The cable guys, along with some friends, are spending $30 million to accelerate their own demise. Serious movie buffs couldn't be happier.

Cable TV providers including Time Warner Cable (NYSE: TWC) and Comcast (Nasdaq: CMCSA) are teaming up with leading movie studios such as News Corp.'s (NYSE: NWS) 20th Century Fox and Lionsgate (NYSE: LGF) to promote the concept of watching movies on demand through your cable box.

A combination of print, online, and TV ads show how happy consumers can get their favorite movies delivered right at home anytime they like, and often on the same day as the retail DVD release. All it takes is a couple of clicks on your remote control.

I love on-demand content. With this model, you can get your entertainment fill without schlepping down to the video store, without waiting for the next Netflix (Nasdaq: NFLX) delivery, and without even bothering to record stuff on your TiVo (Nasdaq: TIVO). Time slots and schedules are so last millennium. From that perspective, the cable industry is doing its customers a favor by promoting the availability of video on demand, and it does make sense to drive subscribers to pay cold, hard cash for on-demand movies rather than turning elsewhere.

But the quicker the average American gets used to the convenience of on-demand video, the swifter the demise of traditional cable packages. I can't help but assume that an industry that's pushing for more use of on-demand features will also beef up the library of available content. If you build it, they will come, and I for one wouldn't hesitate a heartbeat to drop a few layers of programming packages if I could just get the same content through the on-demand menu system.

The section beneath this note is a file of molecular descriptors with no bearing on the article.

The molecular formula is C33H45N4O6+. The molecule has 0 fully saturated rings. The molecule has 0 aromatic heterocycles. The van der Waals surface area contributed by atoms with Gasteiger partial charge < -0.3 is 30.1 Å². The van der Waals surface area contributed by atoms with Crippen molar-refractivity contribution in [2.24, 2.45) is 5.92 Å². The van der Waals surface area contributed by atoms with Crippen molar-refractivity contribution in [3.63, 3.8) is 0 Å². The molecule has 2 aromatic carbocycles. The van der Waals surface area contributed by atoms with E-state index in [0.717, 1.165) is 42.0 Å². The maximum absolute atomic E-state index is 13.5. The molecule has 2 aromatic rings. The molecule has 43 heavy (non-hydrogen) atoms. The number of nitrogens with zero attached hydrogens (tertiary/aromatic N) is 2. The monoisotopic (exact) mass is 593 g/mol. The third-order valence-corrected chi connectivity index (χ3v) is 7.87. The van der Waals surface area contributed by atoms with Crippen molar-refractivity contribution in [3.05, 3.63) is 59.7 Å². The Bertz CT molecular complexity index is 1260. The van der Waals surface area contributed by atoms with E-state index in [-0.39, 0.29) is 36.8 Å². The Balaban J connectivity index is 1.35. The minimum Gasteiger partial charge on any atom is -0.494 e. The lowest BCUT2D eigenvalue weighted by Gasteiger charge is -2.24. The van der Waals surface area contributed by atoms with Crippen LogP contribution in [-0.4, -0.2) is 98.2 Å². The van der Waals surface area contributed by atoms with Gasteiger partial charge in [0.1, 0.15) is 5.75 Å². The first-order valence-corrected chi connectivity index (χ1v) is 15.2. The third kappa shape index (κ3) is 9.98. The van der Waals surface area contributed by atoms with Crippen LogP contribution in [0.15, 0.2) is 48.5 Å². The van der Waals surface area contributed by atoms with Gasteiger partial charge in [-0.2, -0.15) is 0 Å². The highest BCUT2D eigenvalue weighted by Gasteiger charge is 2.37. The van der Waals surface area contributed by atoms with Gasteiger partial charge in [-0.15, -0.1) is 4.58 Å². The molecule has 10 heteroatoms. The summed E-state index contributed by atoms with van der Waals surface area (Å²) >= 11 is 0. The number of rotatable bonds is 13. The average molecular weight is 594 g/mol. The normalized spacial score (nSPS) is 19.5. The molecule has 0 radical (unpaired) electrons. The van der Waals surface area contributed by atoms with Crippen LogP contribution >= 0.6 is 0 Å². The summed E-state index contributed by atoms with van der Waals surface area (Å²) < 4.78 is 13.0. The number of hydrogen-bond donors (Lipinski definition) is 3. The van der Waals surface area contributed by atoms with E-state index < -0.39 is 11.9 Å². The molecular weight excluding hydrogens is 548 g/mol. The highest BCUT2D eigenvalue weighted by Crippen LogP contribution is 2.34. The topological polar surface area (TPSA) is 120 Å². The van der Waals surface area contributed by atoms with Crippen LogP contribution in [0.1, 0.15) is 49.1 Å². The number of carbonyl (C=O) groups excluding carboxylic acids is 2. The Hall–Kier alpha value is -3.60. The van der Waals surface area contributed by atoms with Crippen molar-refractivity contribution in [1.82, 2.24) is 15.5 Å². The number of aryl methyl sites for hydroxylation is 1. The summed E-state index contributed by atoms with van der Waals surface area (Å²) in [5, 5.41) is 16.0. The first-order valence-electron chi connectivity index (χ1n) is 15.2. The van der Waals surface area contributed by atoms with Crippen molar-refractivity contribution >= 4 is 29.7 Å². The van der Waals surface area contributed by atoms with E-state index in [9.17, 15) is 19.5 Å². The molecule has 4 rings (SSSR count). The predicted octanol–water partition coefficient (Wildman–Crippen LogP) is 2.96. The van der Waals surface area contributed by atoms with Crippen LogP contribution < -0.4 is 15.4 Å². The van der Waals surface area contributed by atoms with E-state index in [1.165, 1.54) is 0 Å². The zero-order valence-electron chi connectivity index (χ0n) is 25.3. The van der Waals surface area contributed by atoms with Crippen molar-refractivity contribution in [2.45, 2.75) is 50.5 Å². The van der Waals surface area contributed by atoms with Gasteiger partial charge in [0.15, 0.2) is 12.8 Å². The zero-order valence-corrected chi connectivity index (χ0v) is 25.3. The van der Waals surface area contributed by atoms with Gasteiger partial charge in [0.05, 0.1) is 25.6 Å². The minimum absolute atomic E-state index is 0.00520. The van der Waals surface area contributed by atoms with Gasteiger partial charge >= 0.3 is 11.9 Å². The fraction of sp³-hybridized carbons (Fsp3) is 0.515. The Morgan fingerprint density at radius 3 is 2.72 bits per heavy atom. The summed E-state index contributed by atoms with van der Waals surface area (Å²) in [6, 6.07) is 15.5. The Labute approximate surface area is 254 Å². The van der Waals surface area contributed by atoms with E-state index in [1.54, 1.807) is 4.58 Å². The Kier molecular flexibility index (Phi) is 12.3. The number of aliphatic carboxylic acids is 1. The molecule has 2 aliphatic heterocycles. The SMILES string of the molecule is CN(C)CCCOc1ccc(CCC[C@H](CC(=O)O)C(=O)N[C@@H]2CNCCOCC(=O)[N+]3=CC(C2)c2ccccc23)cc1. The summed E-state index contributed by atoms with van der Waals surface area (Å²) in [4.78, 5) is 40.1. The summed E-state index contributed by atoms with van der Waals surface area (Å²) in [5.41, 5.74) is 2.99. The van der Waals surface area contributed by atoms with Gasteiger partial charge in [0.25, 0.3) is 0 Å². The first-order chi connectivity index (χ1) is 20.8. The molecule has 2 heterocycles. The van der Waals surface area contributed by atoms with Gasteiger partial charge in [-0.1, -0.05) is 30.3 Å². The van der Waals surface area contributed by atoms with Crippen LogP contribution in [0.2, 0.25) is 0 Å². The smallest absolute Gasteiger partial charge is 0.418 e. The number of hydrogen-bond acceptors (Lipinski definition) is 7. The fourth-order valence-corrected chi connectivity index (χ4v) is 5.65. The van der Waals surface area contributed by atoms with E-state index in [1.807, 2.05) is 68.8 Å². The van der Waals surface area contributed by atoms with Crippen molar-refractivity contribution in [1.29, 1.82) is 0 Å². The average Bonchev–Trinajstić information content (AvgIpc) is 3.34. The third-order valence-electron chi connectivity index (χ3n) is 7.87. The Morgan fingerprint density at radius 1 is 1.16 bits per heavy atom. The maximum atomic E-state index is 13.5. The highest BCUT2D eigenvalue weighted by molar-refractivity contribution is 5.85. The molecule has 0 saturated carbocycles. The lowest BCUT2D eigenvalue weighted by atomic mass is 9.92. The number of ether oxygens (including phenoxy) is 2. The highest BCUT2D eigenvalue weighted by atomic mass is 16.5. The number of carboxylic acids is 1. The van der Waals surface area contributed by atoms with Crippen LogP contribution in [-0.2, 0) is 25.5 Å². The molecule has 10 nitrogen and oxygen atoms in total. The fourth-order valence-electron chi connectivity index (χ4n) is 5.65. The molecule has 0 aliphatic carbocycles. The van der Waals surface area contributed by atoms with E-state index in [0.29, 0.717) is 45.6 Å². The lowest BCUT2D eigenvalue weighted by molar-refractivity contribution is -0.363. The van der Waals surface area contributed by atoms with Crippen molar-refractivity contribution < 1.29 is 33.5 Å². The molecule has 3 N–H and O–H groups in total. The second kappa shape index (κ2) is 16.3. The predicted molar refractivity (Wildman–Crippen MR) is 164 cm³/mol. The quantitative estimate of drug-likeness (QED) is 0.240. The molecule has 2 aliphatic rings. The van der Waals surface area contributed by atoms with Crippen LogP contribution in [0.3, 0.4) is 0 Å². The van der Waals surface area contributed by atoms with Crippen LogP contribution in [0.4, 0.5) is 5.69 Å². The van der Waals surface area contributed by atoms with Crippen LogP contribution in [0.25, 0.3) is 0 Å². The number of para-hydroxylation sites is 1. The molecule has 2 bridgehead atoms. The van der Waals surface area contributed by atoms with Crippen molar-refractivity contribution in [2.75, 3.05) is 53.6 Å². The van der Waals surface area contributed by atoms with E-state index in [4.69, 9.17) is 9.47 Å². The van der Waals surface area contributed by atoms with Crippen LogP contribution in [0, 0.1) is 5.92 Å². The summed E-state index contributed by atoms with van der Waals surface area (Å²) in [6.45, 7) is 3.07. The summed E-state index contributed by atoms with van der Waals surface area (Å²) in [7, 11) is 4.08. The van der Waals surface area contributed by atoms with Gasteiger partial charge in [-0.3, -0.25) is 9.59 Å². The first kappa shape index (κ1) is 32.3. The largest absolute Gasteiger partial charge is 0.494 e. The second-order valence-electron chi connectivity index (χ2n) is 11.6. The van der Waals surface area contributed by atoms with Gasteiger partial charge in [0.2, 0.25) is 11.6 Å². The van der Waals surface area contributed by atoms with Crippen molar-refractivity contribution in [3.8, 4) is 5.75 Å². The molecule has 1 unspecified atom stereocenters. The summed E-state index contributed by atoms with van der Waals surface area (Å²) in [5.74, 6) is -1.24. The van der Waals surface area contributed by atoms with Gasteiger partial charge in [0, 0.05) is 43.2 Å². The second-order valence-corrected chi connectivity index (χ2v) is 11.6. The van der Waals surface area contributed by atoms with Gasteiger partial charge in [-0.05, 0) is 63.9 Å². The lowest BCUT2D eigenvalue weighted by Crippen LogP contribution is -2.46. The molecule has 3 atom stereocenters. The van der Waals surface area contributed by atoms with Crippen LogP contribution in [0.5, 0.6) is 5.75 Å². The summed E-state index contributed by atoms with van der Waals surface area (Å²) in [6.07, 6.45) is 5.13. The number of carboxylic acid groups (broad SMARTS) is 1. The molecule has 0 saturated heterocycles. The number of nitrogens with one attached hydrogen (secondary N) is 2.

And that's just the beginning of the end. The next TV set you buy might be able to stream videos from Netflix, Amazon (Nasdaq: AMZN), YouTube, Hulu, and a gazillion other online sources -- and a modern Blu-ray box certainly will. The interface will feel familiar to cable customers already steeped in on-demand content, and in my mind, it's only a question of time before the cable box becomes nothing more than a nice Internet connection for your TV.

That's the road the cable industry is walking down, and it's paved with good intentions of quality customer service and short-term profits. It's also tantamount to a suicide note. The next generation of entertainment providers will shake out from a bunch of content-organizing powerhouses like Amazon, TiVo, and Netflix.

Fool contributor Anders Bylund owns shares in Netflix, but he holds no other position in any of the companies discussed here. Amazon.com and Netflix are Motley Fool Stock Advisor picks. Try any of our Foolish newsletters today, free for 30 days. You can check out Anders' holdings and a concise bio if you like, and The Motley Fool is investors writing for investors.